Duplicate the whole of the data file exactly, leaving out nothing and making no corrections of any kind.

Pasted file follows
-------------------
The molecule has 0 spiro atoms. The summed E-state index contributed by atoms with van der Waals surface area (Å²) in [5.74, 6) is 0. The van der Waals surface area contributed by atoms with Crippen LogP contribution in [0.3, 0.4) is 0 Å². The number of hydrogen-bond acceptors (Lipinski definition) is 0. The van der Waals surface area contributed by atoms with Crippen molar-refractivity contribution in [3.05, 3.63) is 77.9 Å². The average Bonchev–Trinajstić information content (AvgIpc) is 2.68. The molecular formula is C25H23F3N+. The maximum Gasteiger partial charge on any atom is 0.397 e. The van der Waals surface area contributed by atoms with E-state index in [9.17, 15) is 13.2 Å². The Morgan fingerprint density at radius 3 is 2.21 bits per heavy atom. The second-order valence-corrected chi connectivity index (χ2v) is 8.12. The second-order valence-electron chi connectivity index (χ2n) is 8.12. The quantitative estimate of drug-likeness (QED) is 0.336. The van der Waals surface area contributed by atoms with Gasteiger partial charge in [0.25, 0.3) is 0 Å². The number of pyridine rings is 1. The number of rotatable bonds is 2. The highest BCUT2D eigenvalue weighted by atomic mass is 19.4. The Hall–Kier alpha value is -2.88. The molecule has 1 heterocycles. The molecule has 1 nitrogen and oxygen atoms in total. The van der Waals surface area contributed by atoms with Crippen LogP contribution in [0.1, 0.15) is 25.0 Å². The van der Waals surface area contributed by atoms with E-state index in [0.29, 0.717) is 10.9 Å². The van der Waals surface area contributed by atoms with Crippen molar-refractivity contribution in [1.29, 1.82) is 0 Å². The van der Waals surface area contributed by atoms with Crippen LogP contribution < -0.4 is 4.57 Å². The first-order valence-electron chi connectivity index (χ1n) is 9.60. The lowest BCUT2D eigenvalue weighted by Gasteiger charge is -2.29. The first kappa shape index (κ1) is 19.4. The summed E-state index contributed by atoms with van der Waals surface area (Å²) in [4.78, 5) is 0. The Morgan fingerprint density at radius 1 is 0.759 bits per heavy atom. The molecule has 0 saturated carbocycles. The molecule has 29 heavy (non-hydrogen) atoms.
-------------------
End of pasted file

The molecule has 0 spiro atoms. The summed E-state index contributed by atoms with van der Waals surface area (Å²) in [5.74, 6) is 0. The van der Waals surface area contributed by atoms with Crippen LogP contribution in [0.3, 0.4) is 0 Å². The number of hydrogen-bond acceptors (Lipinski definition) is 0. The van der Waals surface area contributed by atoms with Crippen molar-refractivity contribution in [3.05, 3.63) is 77.9 Å². The average Bonchev–Trinajstić information content (AvgIpc) is 2.68. The molecular formula is C25H23F3N+. The maximum Gasteiger partial charge on any atom is 0.397 e. The van der Waals surface area contributed by atoms with E-state index in [9.17, 15) is 13.2 Å². The Morgan fingerprint density at radius 3 is 2.21 bits per heavy atom. The second-order valence-corrected chi connectivity index (χ2v) is 8.12. The second-order valence-electron chi connectivity index (χ2n) is 8.12. The quantitative estimate of drug-likeness (QED) is 0.336. The van der Waals surface area contributed by atoms with Gasteiger partial charge in [0.25, 0.3) is 0 Å². The number of pyridine rings is 1. The number of rotatable bonds is 2. The highest BCUT2D eigenvalue weighted by atomic mass is 19.4. The Hall–Kier alpha value is -2.88. The molecule has 1 heterocycles. The molecule has 1 nitrogen and oxygen atoms in total. The van der Waals surface area contributed by atoms with Crippen LogP contribution in [0.1, 0.15) is 25.0 Å². The van der Waals surface area contributed by atoms with E-state index in [0.29, 0.717) is 10.9 Å². The van der Waals surface area contributed by atoms with Crippen molar-refractivity contribution in [1.29, 1.82) is 0 Å². The van der Waals surface area contributed by atoms with Crippen LogP contribution < -0.4 is 4.57 Å². The first-order valence-electron chi connectivity index (χ1n) is 9.60. The lowest BCUT2D eigenvalue weighted by Gasteiger charge is -2.29. The first kappa shape index (κ1) is 19.4. The summed E-state index contributed by atoms with van der Waals surface area (Å²) in [4.78, 5) is 0. The Morgan fingerprint density at radius 1 is 0.759 bits per heavy atom. The molecule has 0 saturated carbocycles. The molecule has 29 heavy (non-hydrogen) atoms.